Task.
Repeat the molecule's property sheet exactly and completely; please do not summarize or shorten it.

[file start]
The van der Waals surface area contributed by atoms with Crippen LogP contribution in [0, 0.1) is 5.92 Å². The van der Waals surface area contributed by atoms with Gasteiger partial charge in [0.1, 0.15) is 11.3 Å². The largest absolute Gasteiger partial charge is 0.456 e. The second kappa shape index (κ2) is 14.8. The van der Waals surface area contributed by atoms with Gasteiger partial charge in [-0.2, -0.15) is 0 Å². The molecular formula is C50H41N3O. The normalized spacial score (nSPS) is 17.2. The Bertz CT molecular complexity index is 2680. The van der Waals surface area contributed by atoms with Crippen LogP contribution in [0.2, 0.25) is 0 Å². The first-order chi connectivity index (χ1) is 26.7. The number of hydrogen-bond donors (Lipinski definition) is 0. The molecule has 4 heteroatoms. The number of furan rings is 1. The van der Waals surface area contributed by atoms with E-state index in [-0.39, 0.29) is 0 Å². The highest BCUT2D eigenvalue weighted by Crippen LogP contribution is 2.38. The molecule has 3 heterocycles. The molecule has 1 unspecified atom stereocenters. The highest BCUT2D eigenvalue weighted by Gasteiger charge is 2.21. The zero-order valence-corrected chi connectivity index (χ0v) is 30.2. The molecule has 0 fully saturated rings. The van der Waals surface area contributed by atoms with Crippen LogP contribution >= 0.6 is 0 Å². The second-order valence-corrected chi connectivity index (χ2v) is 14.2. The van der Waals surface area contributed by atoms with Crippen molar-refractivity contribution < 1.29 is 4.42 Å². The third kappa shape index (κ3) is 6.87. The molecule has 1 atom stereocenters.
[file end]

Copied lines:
The van der Waals surface area contributed by atoms with Crippen LogP contribution in [0, 0.1) is 5.92 Å². The van der Waals surface area contributed by atoms with Gasteiger partial charge in [0.1, 0.15) is 11.3 Å². The largest absolute Gasteiger partial charge is 0.456 e. The second kappa shape index (κ2) is 14.8. The van der Waals surface area contributed by atoms with Gasteiger partial charge in [-0.2, -0.15) is 0 Å². The molecular formula is C50H41N3O. The normalized spacial score (nSPS) is 17.2. The Bertz CT molecular complexity index is 2680. The van der Waals surface area contributed by atoms with Crippen LogP contribution in [0.2, 0.25) is 0 Å². The first-order chi connectivity index (χ1) is 26.7. The number of hydrogen-bond donors (Lipinski definition) is 0. The molecule has 4 heteroatoms. The number of furan rings is 1. The van der Waals surface area contributed by atoms with E-state index in [-0.39, 0.29) is 0 Å². The highest BCUT2D eigenvalue weighted by Crippen LogP contribution is 2.38. The molecule has 3 heterocycles. The molecule has 1 unspecified atom stereocenters. The highest BCUT2D eigenvalue weighted by Gasteiger charge is 2.21. The zero-order valence-corrected chi connectivity index (χ0v) is 30.2. The molecule has 0 fully saturated rings. The van der Waals surface area contributed by atoms with Crippen LogP contribution >= 0.6 is 0 Å². The second-order valence-corrected chi connectivity index (χ2v) is 14.2. The van der Waals surface area contributed by atoms with Crippen molar-refractivity contribution < 1.29 is 4.42 Å². The third kappa shape index (κ3) is 6.87. The molecule has 1 atom stereocenters.